Kenyan President Uhuru Kenyatta has called on the East African Community (EAC) to step up its integration efforts, showcase the fruits of integration and facilitate the process leading to the Political Federation of the region.
President Kenyatta’s remarks were delivered by the Speaker of the Kenyan Senate, Ekwee Ethuro, at the commencement of the latest session of the East African Legislative Assembly (EALA) in Nairobi yesterday.
Kenyatta said the EAC Summit (head of states) and his government were committed to the integration agenda as evidenced by accelerated approach toward the development of infrastructure, among others.
Among others, Kenyatta reiterated that the standard gauge railway (SGR), which, a few years back was just a pipe-dream, was now a reality.
“There is increased focus towards the development of the Northern Corridor. There are also plans to develop oil and gas pipeline from Uganda through Turkana (Kenya) to the Port of Mombasa to ease transportation of crude oil and to enhance export of mineral oils,” h said.
The Kenyan leader said it was vital for the Common Market Protocol to be fully implemented and devoid of non-tariff barriers to enable citizens reap the full benefits.
“While the protocol was ratified and came into force almost six years ago, the people of the region are still not enjoying these freedoms,” he said.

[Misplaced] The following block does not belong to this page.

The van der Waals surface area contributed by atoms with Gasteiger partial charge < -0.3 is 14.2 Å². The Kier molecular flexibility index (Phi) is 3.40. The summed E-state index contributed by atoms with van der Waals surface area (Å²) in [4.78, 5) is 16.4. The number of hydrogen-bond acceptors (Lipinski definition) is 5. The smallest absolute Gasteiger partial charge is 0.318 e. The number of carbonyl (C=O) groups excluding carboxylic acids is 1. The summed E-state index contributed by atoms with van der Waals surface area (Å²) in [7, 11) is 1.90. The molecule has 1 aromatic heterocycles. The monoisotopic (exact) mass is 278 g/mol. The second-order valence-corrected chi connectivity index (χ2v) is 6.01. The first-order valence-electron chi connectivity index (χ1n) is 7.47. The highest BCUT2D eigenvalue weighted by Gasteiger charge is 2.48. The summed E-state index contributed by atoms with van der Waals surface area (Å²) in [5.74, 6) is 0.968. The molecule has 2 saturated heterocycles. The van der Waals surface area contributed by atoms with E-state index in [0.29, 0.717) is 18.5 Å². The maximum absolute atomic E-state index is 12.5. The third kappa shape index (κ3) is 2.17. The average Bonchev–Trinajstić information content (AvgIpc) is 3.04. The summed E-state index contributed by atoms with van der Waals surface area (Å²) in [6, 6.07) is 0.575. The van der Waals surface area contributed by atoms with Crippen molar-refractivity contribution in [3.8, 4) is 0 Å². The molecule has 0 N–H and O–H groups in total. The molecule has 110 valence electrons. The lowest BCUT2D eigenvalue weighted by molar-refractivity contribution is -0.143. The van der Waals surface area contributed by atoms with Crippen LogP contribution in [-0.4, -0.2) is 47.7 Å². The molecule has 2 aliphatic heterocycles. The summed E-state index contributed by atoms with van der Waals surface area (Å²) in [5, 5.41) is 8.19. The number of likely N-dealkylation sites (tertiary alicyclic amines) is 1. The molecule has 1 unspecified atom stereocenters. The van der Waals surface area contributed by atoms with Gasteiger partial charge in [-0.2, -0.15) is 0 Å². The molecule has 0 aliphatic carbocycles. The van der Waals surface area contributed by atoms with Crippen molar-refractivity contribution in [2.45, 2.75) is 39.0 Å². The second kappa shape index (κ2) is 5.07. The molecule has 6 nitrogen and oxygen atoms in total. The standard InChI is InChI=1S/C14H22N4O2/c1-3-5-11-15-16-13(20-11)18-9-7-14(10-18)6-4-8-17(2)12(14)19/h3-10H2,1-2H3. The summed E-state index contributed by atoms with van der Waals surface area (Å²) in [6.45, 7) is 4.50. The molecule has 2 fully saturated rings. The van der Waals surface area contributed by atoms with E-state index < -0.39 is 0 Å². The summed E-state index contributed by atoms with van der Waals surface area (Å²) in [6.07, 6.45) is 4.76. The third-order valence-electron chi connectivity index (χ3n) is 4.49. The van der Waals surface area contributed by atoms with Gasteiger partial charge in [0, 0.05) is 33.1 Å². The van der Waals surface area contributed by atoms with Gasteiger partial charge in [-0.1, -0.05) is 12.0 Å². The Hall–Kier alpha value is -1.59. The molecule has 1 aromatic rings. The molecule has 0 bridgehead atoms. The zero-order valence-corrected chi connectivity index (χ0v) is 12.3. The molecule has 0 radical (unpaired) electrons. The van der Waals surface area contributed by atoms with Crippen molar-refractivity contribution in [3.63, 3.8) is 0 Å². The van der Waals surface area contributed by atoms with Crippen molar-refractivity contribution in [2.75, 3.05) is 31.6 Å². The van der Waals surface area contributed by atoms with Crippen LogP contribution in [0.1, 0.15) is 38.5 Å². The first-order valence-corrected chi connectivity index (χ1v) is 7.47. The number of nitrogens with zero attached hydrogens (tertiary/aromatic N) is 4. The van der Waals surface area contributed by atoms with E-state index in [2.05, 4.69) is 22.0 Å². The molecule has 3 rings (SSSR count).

EALA Speaker Daniel Kidega said East Africans were interested in seeing more tangible benefits of integration, noting that with the coming into force of the fully-fledged Customs Union it was necessary for goods and services to be transacted within the ambits of the Customs Union Protocol and without barriers.
“It is in this regard that we, as an Assembly, are keenly watching the issue of sugar given that the Customs Union is now fully-fledged and promotes intra-EAC trade. We plead that a divide between politics and integration be wedged,” Kidega said in apparent reference to the dispute surrounding a recent deal between Nairobi and Kampala under which Uganda would easily sell its sugar surplus to Kenya.
With regards to the Common Market Protocol, the Speaker called on the partner states to ensure its full implementation saying that East Africans wanted to enjoy full benefits.
“The Common Market Protocol was entered into in 2010. Yet still today, only few of the EAC citizens would work in another Partner State because they face too many obstacles. The acquisition of work or resident permit is one of the major challenges and the processes need to be harmonised,” Kidega said.